The news left her with a dilemma. She could start chemotherapy immediately to shrink the tumour and it would hopefully save her leg, but she would need to terminate her pregnancy. Or she could save her baby and have her entire leg amputated.
‘I burst into tears,’ Kat says. ‘I’d only just discovered I was pregnant. Now I faced losing my baby.
‘They gave me the night to think it over but I knew my decision. The chances of beating the cancer were just as good either way. I could live with only one leg but I could never forgive myself for aborting my baby.
‘James was happy whatever my decision, but many of my friends thought I was mad.’
The amputation at London’s National Orthopaedic Hospital was scheduled for November 17, 2020.
Leo was just three months old when Kat, then 22, started a gruelling chemotherapy treatment at Leicester Royal Infirmary (pictured). It was to last six months, with Kat only allowed home one week in four
‘I couldn’t get my head around any of it,’ Kat says. ‘I went onto the [online] message boards for people with similar cancers but couldn’t find another young mum like me.’
She eventually broke the news to her boys as they were cuddled up on the sofa watching a Transformers film and told them she had something bad in her leg that doctors needed to take away but they weren’t to worry because the Transformers — who are robots — would make her a new leg: ‘They got very excited.’
But nothing could take away the dread. ‘Even in hospital it seemed unreal,’ she says.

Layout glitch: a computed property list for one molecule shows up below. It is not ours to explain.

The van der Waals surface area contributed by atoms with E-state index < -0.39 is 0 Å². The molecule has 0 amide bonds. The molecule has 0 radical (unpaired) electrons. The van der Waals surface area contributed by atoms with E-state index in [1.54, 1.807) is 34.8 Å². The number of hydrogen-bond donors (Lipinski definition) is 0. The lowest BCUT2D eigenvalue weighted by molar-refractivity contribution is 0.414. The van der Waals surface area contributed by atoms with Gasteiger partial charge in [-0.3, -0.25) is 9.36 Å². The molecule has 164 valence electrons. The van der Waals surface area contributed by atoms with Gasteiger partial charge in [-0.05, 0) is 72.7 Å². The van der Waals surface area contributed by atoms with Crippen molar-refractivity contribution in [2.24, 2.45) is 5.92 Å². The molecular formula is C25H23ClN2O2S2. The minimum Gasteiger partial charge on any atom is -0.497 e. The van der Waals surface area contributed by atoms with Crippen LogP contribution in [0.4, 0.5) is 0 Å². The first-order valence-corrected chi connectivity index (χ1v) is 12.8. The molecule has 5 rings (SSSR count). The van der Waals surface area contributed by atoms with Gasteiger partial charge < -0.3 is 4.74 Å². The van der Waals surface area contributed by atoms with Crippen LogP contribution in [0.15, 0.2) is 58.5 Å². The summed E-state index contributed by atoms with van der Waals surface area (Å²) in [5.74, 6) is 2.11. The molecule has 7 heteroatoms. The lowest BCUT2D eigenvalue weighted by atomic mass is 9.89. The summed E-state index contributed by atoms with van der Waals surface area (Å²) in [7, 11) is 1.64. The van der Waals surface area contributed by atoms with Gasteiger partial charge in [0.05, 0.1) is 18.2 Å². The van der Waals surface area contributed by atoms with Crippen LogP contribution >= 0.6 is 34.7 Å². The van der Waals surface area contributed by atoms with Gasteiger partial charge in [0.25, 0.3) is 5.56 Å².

In fact, it wasn’t until eight days after the operation, as Kat recovered in the Intensive Care Unit, that she could bear to look down at the empty place under the sheets where her leg should have been.
Still, she refused to waste time on self-pity. ‘My baby was safe and I was told that all the cancer was gone,’ she says. ‘My priority was getting home to my boys, so I pushed hard to get out of a wheelchair and get walking again.’
Incredibly, less than a month after the amputation, Kat walked through her front door on crutches. ‘I was a little wobbly and I had to collapse onto the sofa for cuddles,’ she says. ‘But the boys were so thrilled to see me, they didn’t seem fazed.’
Adapting to life with one leg must have been extraordinarily taxing, particularly as, perhaps due to the strain of her illness, her relationship with James had begun to fracture.
Although he plays a big part in the children’s lives (Hayden has always called him ‘Daddy’), he no longer lives with the family.
Kat doesn’t want to elaborate on the reasons for the split but says: ‘I miss him and life is much harder as a single mum. But I know the last few years have been horrendous for him, too, and I can’t blame him for needing some space.’
She dared to feel that her bad luck was finally behind her, particularly when she discovered she was expecting a little girl.